The cannabis industry has made strides in its effort to transform into a legitimate business sector.
November saw the U.S. industry gain state allies in Maine, Massachusetts, Nevada and, importantly, California, as all four voted to legalize recreational marijuana for adult use. There are now eight U.S. states, plus the District of Columbia, where recreational marijuana is legal, there are 28 states in which medical marijuana is legal and more are exploring some form of legalization or decriminalization.
About 21% of the U.S. population now lives in a state where smoking marijuana is legal and polls say roughly 60% of Americans support marijuana legalization. Canada has gone a step further, introducing legislation to federally legalize marijuana across the country in 2018.
At the same time that Americans turn a corner on the plant that was once the center of antidrug campaigns, investors and state and local governments are realizing its potential as a source of tax revenue. In a report published ahead of the November election, analysts at Cowen and Co. estimated that the cannabis industry is worth about $6 billion in annual sales. Another $25 billion could be added to that from black market sales, and if and when those transition to the legal market, it could be worth $50 billion by 2026, the report found.
Marijuana sales rose 30% in 2016 and Colorado, one of the industry’s earliest U.S. test markets, generated $200 million of tax revenue from $1.3 billion in marijuana sales last year.
But for all of the excitement about the rapid change in the industry of the past few years, there are still many obstacles to overcome and challenges that make investing a risky endeavor.
The biggest challenge for the marijuana industry is figuring out how the federal government will approach the industry and whether it will enforce federal laws, which continue to ban use of the plant. Marijuana is still labeled a Schedule I substance along with heroin and LSD, creating complications for growers and sellers in the states where it is legal. For now, the industry seems confident that public approval and expanded research will shield it from government interference, but that doesn’t make critical comments from lawmakers any less disconcerting.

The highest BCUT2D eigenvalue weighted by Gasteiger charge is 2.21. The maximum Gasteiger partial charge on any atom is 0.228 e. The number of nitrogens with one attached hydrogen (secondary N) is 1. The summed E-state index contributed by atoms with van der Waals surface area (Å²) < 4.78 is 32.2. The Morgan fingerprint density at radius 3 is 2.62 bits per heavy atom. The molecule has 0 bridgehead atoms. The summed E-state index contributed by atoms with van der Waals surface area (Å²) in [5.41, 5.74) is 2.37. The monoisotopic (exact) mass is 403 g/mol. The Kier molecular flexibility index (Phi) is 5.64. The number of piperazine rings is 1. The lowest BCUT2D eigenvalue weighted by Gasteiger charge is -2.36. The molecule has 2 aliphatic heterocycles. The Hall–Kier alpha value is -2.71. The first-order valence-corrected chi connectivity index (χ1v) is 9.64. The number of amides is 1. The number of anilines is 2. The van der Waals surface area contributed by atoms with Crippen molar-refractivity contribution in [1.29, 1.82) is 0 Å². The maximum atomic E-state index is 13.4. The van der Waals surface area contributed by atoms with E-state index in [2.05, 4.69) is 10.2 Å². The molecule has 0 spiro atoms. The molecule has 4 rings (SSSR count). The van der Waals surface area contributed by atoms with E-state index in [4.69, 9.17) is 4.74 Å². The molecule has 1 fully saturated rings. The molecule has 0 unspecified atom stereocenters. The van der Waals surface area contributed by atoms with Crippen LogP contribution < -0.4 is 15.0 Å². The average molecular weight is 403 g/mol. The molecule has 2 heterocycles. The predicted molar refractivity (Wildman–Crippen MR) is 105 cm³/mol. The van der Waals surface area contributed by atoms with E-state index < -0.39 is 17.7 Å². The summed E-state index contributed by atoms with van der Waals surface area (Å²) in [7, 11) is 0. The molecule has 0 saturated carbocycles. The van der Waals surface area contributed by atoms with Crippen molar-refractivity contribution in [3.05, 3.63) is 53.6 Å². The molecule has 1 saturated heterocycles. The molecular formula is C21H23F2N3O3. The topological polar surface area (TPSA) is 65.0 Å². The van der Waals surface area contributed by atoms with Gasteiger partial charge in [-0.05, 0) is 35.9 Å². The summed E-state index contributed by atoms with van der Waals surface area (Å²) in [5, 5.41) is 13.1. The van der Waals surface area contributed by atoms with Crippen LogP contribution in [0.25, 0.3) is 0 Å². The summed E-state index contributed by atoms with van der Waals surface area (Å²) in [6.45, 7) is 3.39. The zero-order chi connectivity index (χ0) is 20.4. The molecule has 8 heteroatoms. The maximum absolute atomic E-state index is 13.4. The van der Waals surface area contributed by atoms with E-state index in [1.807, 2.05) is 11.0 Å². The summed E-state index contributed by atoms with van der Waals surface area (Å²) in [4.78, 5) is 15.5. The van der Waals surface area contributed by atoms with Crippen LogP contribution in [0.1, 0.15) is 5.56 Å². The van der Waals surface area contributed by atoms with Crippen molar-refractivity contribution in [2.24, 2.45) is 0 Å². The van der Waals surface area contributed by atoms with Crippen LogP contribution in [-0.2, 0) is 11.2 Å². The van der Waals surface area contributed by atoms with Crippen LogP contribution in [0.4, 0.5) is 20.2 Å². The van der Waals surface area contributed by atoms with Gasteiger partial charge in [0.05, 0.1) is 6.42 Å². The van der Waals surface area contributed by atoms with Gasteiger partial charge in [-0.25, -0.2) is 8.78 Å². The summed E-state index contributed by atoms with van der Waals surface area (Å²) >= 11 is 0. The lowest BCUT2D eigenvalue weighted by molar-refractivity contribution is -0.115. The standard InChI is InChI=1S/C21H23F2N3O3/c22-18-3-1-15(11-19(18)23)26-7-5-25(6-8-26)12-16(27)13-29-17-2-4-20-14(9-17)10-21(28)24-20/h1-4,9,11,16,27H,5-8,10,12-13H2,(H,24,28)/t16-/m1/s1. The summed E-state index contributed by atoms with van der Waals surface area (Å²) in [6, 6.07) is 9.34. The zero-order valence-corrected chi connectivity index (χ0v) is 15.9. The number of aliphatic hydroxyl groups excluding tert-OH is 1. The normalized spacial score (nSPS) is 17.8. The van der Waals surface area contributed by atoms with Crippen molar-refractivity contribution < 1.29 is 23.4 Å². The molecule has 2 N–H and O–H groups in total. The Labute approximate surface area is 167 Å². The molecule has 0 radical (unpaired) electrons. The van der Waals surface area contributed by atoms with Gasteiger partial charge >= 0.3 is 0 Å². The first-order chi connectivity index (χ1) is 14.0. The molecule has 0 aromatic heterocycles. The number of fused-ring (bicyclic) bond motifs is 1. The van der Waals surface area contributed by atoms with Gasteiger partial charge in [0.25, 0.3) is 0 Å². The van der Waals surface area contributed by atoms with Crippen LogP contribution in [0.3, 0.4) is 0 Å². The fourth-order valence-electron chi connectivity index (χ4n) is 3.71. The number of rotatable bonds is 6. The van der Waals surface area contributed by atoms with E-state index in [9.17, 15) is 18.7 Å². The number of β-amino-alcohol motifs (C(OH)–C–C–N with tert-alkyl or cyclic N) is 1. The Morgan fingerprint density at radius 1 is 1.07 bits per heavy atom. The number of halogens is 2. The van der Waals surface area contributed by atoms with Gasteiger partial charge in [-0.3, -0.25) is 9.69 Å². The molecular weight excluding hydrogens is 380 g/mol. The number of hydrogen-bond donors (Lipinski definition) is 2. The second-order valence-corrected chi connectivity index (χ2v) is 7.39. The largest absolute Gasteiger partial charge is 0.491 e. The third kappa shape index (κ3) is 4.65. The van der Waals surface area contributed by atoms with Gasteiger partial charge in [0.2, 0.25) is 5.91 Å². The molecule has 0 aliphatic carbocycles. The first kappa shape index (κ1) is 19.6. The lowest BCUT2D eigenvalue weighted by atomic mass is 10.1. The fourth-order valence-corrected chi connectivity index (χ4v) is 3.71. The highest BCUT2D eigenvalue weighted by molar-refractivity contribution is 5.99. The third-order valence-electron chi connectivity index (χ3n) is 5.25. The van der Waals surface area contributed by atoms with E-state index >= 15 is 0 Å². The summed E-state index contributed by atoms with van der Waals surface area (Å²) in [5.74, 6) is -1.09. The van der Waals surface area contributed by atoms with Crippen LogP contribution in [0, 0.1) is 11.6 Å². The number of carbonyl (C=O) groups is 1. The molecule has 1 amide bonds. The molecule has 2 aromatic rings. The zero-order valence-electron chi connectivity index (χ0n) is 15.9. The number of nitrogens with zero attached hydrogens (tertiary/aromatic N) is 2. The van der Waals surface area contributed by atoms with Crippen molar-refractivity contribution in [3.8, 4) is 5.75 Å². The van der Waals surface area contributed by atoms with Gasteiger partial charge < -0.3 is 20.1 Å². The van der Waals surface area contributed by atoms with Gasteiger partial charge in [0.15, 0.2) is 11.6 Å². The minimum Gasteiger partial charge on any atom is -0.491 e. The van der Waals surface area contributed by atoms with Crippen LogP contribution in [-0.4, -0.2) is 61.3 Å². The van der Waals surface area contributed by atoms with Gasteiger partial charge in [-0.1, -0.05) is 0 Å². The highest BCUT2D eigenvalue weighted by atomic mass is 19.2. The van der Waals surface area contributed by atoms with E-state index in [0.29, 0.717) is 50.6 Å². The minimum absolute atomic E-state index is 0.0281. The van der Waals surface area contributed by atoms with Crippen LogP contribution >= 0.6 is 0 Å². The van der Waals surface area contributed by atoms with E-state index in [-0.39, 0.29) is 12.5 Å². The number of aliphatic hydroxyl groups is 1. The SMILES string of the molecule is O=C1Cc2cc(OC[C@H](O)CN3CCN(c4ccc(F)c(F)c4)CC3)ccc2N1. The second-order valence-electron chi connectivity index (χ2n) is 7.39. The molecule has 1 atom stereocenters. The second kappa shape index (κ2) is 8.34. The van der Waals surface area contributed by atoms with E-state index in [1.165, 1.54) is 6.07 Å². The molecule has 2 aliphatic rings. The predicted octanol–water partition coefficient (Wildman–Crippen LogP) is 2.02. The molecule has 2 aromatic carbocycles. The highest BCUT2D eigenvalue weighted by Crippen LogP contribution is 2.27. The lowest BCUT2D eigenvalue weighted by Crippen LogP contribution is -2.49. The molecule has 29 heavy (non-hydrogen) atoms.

“Even while momentum for legalization continues on the state level and more members of Congress are sponsoring reform legislation, the Trump administration is sending concerning and at times conflicting signals about what its policy will be,” said Tom Angell, chairman of the advocacy group Marijuana Majority, in an email.
During last year’s campaign, now-President Donald Trump was supportive of medical marijuana laws and states’ rights in legalizing and establishing marijuana policies. His Attorney General Jeff Sessions, however, has been a staunch opponent of the plant. Sessions has said “good people don’t smoke marijuana,” and other comments have made it sound as if he is itching for a return to war-on-drugs policies, but he has also recognized there is not much he can do currently to increase enforcement of marijuana laws.
For now, the federal government has its hands tied. The Hinchey-Rohrabacher Amendment prevents the Justice Department from spending federal funds to enforce prohibition laws in states where medical marijuana has been legalized.
This article was originally published in Marketwatch and abridged for brevity.